Please help with the bge performace .

Im runing a scene with 51K vertecies and out of that 3 characters ( enemies ) with 2k vertacies each , It runs on about 10 fps on my q6600 gtx480 8gb ram . and this only the begining of first level of teh game, not even a half of it, the enemies shot their fireballs it runs on about 3-5 fps .

I cant realy make a good graphic game like that, i realy rather not to move to unity for the game making, is there any solution for this ?

Thanks in advanced .

Btw this is my project with 1 enemie :

Is it possible that there’s a buggy script causing it somewhere?

I dont have any errors in the console .

Check for any sensors triggering too often.
Check if you really need that much vertices for a simple level like that. You haven’t added that much poly detail to the level compared to the original and you have ~51 000 where the original probably had under 200.

Post a wireframe image and a screenshot displaying the framerate so we can see what is kiling it.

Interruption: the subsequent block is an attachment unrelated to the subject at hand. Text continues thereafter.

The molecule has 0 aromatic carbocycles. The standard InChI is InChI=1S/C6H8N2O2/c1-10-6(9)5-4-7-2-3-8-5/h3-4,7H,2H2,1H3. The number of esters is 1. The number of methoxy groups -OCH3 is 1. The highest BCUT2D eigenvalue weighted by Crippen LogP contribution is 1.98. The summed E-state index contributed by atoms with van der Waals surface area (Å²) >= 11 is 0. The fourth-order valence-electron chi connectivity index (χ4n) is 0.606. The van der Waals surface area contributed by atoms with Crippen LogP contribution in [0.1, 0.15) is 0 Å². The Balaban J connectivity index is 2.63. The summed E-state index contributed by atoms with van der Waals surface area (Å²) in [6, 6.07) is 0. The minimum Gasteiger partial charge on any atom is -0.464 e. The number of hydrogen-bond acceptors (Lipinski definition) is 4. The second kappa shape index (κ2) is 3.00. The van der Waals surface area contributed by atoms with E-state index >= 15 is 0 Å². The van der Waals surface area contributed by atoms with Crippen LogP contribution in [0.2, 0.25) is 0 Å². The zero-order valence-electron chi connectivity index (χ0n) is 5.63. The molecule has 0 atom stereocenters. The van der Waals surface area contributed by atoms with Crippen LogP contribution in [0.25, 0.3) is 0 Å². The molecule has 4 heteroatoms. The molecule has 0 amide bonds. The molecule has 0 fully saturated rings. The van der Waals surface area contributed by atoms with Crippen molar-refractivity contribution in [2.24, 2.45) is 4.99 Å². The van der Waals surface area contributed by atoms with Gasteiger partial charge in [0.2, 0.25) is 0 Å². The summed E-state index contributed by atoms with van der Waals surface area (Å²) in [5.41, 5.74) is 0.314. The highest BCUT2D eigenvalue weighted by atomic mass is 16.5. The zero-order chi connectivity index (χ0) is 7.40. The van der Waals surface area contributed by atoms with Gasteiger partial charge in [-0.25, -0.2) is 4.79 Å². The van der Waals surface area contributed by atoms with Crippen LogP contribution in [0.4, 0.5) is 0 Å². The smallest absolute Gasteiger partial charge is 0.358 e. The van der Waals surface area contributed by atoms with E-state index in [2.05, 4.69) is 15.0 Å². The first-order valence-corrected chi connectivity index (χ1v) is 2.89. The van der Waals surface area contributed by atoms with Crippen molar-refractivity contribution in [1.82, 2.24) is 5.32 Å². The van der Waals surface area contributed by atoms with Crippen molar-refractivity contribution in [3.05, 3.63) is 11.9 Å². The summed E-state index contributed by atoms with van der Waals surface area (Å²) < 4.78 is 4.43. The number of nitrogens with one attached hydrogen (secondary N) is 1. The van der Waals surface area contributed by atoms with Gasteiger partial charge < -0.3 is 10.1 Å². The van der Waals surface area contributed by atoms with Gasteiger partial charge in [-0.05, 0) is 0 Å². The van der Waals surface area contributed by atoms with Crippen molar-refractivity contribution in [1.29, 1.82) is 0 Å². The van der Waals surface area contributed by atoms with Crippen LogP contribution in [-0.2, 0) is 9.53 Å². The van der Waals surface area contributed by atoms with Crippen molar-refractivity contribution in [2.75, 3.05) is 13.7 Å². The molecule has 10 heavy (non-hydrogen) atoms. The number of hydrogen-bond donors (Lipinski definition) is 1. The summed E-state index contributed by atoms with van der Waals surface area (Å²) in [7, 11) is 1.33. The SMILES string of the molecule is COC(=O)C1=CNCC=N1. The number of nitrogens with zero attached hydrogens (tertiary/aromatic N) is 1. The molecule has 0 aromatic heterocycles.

You also mentioned somewhere you are using lots of spotlight, maybe too much.

It works good as long as im not adding more than one enemy, This are the enmy details :

Script :
import bge

def main():
—cont = bge.logic.getCurrentController()
—own = cont.owner
—scene = bge.logic.getCurrentScene()

—sphere = scene.objectsInactive[‘Sphere’]
—fireBallEmitter = scene.objects[‘FireBallEmitter’]
—imp = scene.objects[‘Imp’]
—loop = bge.logic.KX_ACTION_MODE_LOOP
—sensorInactive = bge.logic.KX_SENSOR_INACTIVE

—firstTimeOnRadar = cont.sensors[‘FirstTimeOnRadar’]
—checkNoSteering = cont.sensors[‘CheckNoSteering’]
—radios = cont.sensors[‘Radios’]
—near = cont.sensors[‘Near’]
—radar = cont.sensors[‘Radar’]